> Digitalization (or de-materialization) of genetic resources. The access to farmers’ genetic resources is becoming easier day after day, thanks to the open access system of the information regarding seeds. It is not a solution for farmers; it will just benefit industries and ex situ breeders in patenting new varieties coming from the farmers’ seeds system. Nothing is negotiable without an effective system of Free, Prior and Informed Consent (FPIC) that safeguard Indigenous Peoples and farmers’ communities.
> Biodiversity in agroecology (in collaboration with the IPC Working Group on Agroecology). The IPC Working Group support an agroecological approach for food production. Seeds are central for agroecology. There is no agroecology without a guaranteed farmers’ seeds system.
> Animal biodiversity. The public health risks and costs of sheds of pigs and poultry are profound. The combination of genetically similar animals in unhealthy production environments (with their attendant over-use of antimicrobials) is a global pandemic in the making. Governments should move rapidly to remove barriers to small-scale livestock farmers and pastoralists, and stop subsidizing industrial livestock agriculture that is destroying ecosystems from the genes up.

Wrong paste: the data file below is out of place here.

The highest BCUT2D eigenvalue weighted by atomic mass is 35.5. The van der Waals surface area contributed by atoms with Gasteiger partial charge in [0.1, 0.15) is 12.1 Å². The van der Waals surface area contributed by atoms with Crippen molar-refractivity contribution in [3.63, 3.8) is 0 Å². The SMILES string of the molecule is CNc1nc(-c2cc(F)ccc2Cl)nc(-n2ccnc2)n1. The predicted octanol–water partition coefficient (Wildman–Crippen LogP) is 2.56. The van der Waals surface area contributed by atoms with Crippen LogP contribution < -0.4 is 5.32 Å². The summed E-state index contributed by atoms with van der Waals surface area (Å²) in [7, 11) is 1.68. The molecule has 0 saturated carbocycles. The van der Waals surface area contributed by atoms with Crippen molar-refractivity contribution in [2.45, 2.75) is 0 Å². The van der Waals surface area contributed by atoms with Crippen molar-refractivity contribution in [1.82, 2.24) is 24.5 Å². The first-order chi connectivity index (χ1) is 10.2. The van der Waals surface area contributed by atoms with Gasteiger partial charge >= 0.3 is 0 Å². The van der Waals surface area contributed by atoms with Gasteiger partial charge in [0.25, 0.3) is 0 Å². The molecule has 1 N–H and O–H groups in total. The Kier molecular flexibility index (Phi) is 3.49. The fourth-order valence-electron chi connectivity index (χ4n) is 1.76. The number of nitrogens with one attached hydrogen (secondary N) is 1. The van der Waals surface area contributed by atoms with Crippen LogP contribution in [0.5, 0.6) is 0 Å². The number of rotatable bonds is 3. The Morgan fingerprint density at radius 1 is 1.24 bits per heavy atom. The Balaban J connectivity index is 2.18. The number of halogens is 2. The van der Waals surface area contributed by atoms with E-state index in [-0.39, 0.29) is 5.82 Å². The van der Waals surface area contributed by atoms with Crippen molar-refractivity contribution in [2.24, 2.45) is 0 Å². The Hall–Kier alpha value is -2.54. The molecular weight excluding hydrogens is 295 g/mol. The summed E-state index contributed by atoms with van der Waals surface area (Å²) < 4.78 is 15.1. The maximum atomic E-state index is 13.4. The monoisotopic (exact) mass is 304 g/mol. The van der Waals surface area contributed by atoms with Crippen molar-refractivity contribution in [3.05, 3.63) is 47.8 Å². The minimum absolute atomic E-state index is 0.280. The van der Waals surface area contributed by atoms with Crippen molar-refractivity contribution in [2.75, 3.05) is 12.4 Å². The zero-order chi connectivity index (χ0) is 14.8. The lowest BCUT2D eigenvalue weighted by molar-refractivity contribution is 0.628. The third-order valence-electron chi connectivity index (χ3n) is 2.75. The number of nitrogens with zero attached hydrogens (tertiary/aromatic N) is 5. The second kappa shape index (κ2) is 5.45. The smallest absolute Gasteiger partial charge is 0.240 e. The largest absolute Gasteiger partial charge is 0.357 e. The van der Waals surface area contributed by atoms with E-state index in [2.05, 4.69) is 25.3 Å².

> Marine genetic resources (in collaboration with the IPC Working Group on Fisheries). Small-scale fisheries face many threats: industrial and destructive fishing practices, climate change, water contamination caused by mining, the proliferation of invasive species, large-scale infrastructure development, violence and persecution, water grabbing, privatization and exclusion of the natural resources on which they depend. Fresh waters and lakes (such as Atitlan, Guatemala) are affected to varying degrees by pollution that affects reproduction and causes genetic mutations. Women fishers, youth and indigenous peoples continue to be marginalized and struggle to participate meaningfully in policies for the sustainable management of aquatic ecosystems and to adapt their livelihoods and preserve their traditional cultures and skills, with all the socio-economic impacts associated with these major disruptions.